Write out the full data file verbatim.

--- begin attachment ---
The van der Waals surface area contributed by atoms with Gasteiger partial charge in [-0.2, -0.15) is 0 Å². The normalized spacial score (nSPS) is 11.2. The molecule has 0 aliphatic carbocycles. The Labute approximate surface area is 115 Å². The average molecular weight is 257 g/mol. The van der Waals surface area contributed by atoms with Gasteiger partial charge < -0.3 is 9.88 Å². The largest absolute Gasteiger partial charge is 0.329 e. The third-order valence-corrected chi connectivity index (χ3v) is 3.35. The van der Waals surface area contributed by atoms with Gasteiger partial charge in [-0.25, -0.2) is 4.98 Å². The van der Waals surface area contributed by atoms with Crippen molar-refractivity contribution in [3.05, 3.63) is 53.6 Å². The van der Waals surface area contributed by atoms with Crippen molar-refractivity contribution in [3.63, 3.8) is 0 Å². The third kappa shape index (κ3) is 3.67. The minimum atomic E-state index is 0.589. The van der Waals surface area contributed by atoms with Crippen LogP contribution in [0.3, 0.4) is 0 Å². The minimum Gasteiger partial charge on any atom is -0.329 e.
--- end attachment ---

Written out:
The van der Waals surface area contributed by atoms with Gasteiger partial charge in [-0.2, -0.15) is 0 Å². The normalized spacial score (nSPS) is 11.2. The molecule has 0 aliphatic carbocycles. The Labute approximate surface area is 115 Å². The average molecular weight is 257 g/mol. The van der Waals surface area contributed by atoms with Gasteiger partial charge < -0.3 is 9.88 Å². The largest absolute Gasteiger partial charge is 0.329 e. The third-order valence-corrected chi connectivity index (χ3v) is 3.35. The van der Waals surface area contributed by atoms with Gasteiger partial charge in [-0.25, -0.2) is 4.98 Å². The van der Waals surface area contributed by atoms with Crippen molar-refractivity contribution in [3.05, 3.63) is 53.6 Å². The van der Waals surface area contributed by atoms with Crippen molar-refractivity contribution in [3.63, 3.8) is 0 Å². The third kappa shape index (κ3) is 3.67. The minimum atomic E-state index is 0.589. The van der Waals surface area contributed by atoms with Crippen LogP contribution in [0.3, 0.4) is 0 Å². The minimum Gasteiger partial charge on any atom is -0.329 e.